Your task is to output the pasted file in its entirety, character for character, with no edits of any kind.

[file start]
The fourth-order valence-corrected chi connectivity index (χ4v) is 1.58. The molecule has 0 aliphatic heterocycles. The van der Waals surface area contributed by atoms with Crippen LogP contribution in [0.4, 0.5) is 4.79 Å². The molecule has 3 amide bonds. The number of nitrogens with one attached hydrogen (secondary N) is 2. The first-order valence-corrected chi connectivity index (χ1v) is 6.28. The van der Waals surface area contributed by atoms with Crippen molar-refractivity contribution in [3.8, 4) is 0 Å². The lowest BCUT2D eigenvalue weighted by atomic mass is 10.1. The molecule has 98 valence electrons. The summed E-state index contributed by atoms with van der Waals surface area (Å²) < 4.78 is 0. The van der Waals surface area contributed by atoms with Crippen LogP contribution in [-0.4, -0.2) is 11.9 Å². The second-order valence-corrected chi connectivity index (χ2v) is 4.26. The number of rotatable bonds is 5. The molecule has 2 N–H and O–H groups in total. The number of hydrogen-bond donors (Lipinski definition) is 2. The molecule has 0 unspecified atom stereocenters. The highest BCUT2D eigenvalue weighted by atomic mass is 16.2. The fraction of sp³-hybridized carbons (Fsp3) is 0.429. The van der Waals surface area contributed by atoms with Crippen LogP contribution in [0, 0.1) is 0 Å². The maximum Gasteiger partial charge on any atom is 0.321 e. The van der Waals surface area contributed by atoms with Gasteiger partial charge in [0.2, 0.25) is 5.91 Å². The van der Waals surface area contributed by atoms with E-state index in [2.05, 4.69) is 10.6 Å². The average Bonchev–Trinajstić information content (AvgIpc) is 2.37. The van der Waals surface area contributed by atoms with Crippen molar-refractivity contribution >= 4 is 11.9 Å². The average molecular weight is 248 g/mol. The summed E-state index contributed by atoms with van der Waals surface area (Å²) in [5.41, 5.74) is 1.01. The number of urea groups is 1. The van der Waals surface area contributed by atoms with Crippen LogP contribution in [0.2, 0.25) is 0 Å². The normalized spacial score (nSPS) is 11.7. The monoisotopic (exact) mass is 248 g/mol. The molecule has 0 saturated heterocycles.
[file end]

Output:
The fourth-order valence-corrected chi connectivity index (χ4v) is 1.58. The molecule has 0 aliphatic heterocycles. The van der Waals surface area contributed by atoms with Crippen LogP contribution in [0.4, 0.5) is 4.79 Å². The molecule has 3 amide bonds. The number of nitrogens with one attached hydrogen (secondary N) is 2. The first-order valence-corrected chi connectivity index (χ1v) is 6.28. The van der Waals surface area contributed by atoms with Crippen molar-refractivity contribution in [3.8, 4) is 0 Å². The lowest BCUT2D eigenvalue weighted by atomic mass is 10.1. The molecule has 98 valence electrons. The summed E-state index contributed by atoms with van der Waals surface area (Å²) < 4.78 is 0. The van der Waals surface area contributed by atoms with Crippen LogP contribution in [-0.4, -0.2) is 11.9 Å². The second-order valence-corrected chi connectivity index (χ2v) is 4.26. The number of rotatable bonds is 5. The molecule has 2 N–H and O–H groups in total. The number of hydrogen-bond donors (Lipinski definition) is 2. The molecule has 0 unspecified atom stereocenters. The highest BCUT2D eigenvalue weighted by atomic mass is 16.2. The fraction of sp³-hybridized carbons (Fsp3) is 0.429. The van der Waals surface area contributed by atoms with Crippen LogP contribution in [0, 0.1) is 0 Å². The maximum Gasteiger partial charge on any atom is 0.321 e. The van der Waals surface area contributed by atoms with Gasteiger partial charge in [0.2, 0.25) is 5.91 Å². The van der Waals surface area contributed by atoms with E-state index in [2.05, 4.69) is 10.6 Å². The average Bonchev–Trinajstić information content (AvgIpc) is 2.37. The van der Waals surface area contributed by atoms with Crippen molar-refractivity contribution >= 4 is 11.9 Å². The average molecular weight is 248 g/mol. The summed E-state index contributed by atoms with van der Waals surface area (Å²) in [5.41, 5.74) is 1.01. The number of urea groups is 1. The van der Waals surface area contributed by atoms with Crippen LogP contribution in [0.2, 0.25) is 0 Å². The normalized spacial score (nSPS) is 11.7. The monoisotopic (exact) mass is 248 g/mol. The molecule has 0 saturated heterocycles.